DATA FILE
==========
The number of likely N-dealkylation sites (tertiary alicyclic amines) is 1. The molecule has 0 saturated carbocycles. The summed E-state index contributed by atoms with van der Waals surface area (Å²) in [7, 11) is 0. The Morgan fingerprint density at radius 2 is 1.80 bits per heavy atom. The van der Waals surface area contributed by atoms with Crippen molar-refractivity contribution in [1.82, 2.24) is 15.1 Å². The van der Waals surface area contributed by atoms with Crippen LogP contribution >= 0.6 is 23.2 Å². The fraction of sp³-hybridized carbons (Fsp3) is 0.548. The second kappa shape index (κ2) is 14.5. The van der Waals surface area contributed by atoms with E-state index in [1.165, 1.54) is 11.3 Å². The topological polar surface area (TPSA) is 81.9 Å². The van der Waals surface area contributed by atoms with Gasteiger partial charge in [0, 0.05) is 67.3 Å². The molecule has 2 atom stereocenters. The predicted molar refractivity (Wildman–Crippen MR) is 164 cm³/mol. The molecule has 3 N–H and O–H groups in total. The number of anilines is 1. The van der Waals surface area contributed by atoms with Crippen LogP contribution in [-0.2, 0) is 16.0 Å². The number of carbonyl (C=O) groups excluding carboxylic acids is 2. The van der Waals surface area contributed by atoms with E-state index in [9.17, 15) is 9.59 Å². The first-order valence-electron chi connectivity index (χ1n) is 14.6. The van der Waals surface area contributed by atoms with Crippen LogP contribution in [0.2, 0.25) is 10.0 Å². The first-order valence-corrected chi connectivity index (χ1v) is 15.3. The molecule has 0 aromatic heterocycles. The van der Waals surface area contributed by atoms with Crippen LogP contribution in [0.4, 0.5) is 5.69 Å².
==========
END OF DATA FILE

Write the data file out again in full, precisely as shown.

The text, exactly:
The number of likely N-dealkylation sites (tertiary alicyclic amines) is 1. The molecule has 0 saturated carbocycles. The summed E-state index contributed by atoms with van der Waals surface area (Å²) in [7, 11) is 0. The Morgan fingerprint density at radius 2 is 1.80 bits per heavy atom. The van der Waals surface area contributed by atoms with Crippen molar-refractivity contribution in [1.82, 2.24) is 15.1 Å². The van der Waals surface area contributed by atoms with Crippen LogP contribution >= 0.6 is 23.2 Å². The fraction of sp³-hybridized carbons (Fsp3) is 0.548. The second kappa shape index (κ2) is 14.5. The van der Waals surface area contributed by atoms with E-state index in [1.165, 1.54) is 11.3 Å². The topological polar surface area (TPSA) is 81.9 Å². The van der Waals surface area contributed by atoms with Gasteiger partial charge in [0, 0.05) is 67.3 Å². The molecule has 2 atom stereocenters. The predicted molar refractivity (Wildman–Crippen MR) is 164 cm³/mol. The molecule has 3 N–H and O–H groups in total. The number of anilines is 1. The van der Waals surface area contributed by atoms with Crippen LogP contribution in [-0.2, 0) is 16.0 Å². The number of carbonyl (C=O) groups excluding carboxylic acids is 2. The van der Waals surface area contributed by atoms with E-state index in [9.17, 15) is 9.59 Å². The first-order valence-electron chi connectivity index (χ1n) is 14.6. The van der Waals surface area contributed by atoms with Crippen LogP contribution in [0.2, 0.25) is 10.0 Å². The first-order valence-corrected chi connectivity index (χ1v) is 15.3. The molecule has 0 aromatic heterocycles. The van der Waals surface area contributed by atoms with Crippen LogP contribution in [0.4, 0.5) is 5.69 Å².